[Marxism] Chicago workers' sit-in becomes rallying point

Dayne Goodwin daynegoodwin at gmail.com
Mon Dec 8 03:23:14 MST 2008


I think that this Associated Press title captures a really great aspect of
the sit-in.  These primarily Latin@ workers are setting an example of
struggle and fight-back (and courage to challenge 'private property') and
generating a spreading sense of working class solidarity, including against
the unfair bail-outs which are for capitalists only.

Along the lines of the caution Fred wrote, the actual 'demands' of this
struggle are relatively conservative.  They are apparently asking for the
company to pay benefits written into their union contract.  As Obama
carefully says "The workers who are asking for the benefits and payments
that they have earned, I think they're absolutely right..."

Comparisons are being made to the auto industry strikes of the latter 1930s
but the famous Flint strike in the winter of 1936-37 was a "sit-down"
strike.  The auto workers were stopping production and aggressively
intruding on the prerogatives of the owners.  In this case the owners have
stopped production and apparently practically fled.  It seems that they
don't want to take responsibility for the factory premises, not to mention
their legal obligations to the laid-off employees.

Chicago workers' sit-in becomes rallying point By RUPA SHENOY, Associated
Press Writer

CHICAGO – Workers staging a sit-in on the factory floor of their former
Chicago employer to protest abruptly losing their jobs last week awaited a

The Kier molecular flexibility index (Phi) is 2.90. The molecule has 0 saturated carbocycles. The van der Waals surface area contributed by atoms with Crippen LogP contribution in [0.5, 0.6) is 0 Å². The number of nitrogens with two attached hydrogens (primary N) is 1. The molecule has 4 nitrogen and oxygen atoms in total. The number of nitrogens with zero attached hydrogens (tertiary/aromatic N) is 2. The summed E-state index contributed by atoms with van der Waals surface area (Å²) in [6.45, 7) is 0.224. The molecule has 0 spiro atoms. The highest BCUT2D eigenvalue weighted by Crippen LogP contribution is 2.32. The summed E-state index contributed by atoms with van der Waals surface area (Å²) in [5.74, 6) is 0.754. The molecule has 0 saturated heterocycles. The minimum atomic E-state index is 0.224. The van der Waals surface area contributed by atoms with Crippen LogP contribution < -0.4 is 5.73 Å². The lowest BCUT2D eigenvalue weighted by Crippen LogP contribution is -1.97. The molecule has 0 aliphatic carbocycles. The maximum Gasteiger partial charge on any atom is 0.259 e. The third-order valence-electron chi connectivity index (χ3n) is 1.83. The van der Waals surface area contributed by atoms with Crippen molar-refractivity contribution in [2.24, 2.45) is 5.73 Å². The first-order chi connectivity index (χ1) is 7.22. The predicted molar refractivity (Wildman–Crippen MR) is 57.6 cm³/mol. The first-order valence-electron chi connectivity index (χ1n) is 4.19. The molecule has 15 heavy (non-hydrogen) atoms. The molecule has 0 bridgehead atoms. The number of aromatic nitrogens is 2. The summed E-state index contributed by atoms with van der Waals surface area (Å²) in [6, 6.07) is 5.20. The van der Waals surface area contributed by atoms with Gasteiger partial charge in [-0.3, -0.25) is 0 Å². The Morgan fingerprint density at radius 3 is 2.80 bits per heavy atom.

meeting between their union and the company on Monday.

The 200 workers demanding severance and vacation pay have become a national
symbol for thousands of employees laid off nationwide as the economy
continues to sour. On Sunday, they received words of support from
President-elect Barack Obama and a visit from the Rev. Jesse Jackson.

Illinois Attorney General Lisa Madigan also said her office was
investigating their former employer, Republic Windows and Doors.

"We never expected this," said Melvin Maclin, a factory employee and vice
president of the local union that represents the workers. "We expected to go
to jail."

At a news conference Sunday, Obama said Republic should follow through on
its commitments to its workers. The workers say they won't leave the plant
until they are assured they'll receive their severance and vacation pay.

"The workers who are asking for the benefits and payments that they have
earned, I think they're absolutely right and understand that what's
happening to them is reflective of what's happening across this economy,"
Obama said.

Jackson delivered turkeys, pledging the support of his Chicago-based civil
rights group, Rainbow/PUSH Coalition.

"These workers deserve their wages, deserve fair notice, deserve health
security," Jackson said. "This may be the beginning of long struggle of
worker resistance finally."

Leah Fried, an organizer for the United Electrical Workers union that
represents the workers, said the company told the union that Bank of
Americahas canceled its financing. The bank had said in a statement
that it wasn't
responsible for Republic's financial obligations to its employees.

Republic has not commented on the sit-in.

One of the factory's workers, Silvia Mazon, said in Spanish that she needs
the money owed to her for an $1,800 monthly house payment. The 40-year-old
from Cicero said she has enough money saved to survive for one month.

"We're making history," she said.

Rep. Jan Schakowsky, an Illinois Democrat, called it the start of a
movement. "This story has resonated around the world," she said.



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